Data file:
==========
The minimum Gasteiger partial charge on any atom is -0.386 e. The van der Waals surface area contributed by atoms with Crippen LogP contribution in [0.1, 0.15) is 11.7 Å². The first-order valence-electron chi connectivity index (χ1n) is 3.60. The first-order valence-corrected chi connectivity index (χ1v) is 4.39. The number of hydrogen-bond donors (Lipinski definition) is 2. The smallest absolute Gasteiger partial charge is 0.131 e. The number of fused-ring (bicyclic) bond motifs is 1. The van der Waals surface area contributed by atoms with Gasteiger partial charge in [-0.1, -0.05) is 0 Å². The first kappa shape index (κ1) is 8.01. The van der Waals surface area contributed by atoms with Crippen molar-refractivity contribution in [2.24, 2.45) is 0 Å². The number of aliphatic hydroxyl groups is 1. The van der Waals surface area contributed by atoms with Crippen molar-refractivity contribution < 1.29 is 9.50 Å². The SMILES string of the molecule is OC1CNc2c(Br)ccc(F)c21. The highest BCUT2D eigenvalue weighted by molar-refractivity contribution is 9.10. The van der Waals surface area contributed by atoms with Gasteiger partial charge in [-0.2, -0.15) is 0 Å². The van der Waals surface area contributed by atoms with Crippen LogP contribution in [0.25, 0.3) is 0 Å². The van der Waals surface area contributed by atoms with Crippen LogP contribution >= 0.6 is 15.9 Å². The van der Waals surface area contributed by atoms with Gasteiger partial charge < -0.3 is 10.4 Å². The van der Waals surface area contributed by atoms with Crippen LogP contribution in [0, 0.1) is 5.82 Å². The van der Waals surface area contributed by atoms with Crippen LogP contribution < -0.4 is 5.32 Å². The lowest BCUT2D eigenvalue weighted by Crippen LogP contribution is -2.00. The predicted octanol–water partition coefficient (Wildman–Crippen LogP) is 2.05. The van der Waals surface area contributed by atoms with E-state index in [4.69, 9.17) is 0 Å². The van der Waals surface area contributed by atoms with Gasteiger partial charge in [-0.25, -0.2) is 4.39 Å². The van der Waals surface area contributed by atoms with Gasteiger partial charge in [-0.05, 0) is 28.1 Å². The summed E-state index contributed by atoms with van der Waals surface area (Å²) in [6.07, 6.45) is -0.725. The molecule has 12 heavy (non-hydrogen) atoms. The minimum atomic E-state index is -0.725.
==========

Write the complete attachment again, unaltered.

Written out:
The minimum Gasteiger partial charge on any atom is -0.386 e. The van der Waals surface area contributed by atoms with Crippen LogP contribution in [0.1, 0.15) is 11.7 Å². The first-order valence-electron chi connectivity index (χ1n) is 3.60. The first-order valence-corrected chi connectivity index (χ1v) is 4.39. The number of hydrogen-bond donors (Lipinski definition) is 2. The smallest absolute Gasteiger partial charge is 0.131 e. The number of fused-ring (bicyclic) bond motifs is 1. The van der Waals surface area contributed by atoms with Gasteiger partial charge in [-0.1, -0.05) is 0 Å². The first kappa shape index (κ1) is 8.01. The van der Waals surface area contributed by atoms with Crippen molar-refractivity contribution in [2.24, 2.45) is 0 Å². The number of aliphatic hydroxyl groups is 1. The van der Waals surface area contributed by atoms with Crippen molar-refractivity contribution < 1.29 is 9.50 Å². The SMILES string of the molecule is OC1CNc2c(Br)ccc(F)c21. The highest BCUT2D eigenvalue weighted by molar-refractivity contribution is 9.10. The van der Waals surface area contributed by atoms with Gasteiger partial charge in [-0.2, -0.15) is 0 Å². The van der Waals surface area contributed by atoms with Crippen LogP contribution in [0.25, 0.3) is 0 Å². The van der Waals surface area contributed by atoms with Crippen LogP contribution >= 0.6 is 15.9 Å². The van der Waals surface area contributed by atoms with Gasteiger partial charge < -0.3 is 10.4 Å². The van der Waals surface area contributed by atoms with Crippen LogP contribution in [0, 0.1) is 5.82 Å². The van der Waals surface area contributed by atoms with Crippen LogP contribution < -0.4 is 5.32 Å². The lowest BCUT2D eigenvalue weighted by Crippen LogP contribution is -2.00. The predicted octanol–water partition coefficient (Wildman–Crippen LogP) is 2.05. The van der Waals surface area contributed by atoms with E-state index in [4.69, 9.17) is 0 Å². The van der Waals surface area contributed by atoms with Gasteiger partial charge in [-0.25, -0.2) is 4.39 Å². The van der Waals surface area contributed by atoms with Gasteiger partial charge in [-0.05, 0) is 28.1 Å². The summed E-state index contributed by atoms with van der Waals surface area (Å²) in [6.07, 6.45) is -0.725. The molecule has 12 heavy (non-hydrogen) atoms. The minimum atomic E-state index is -0.725.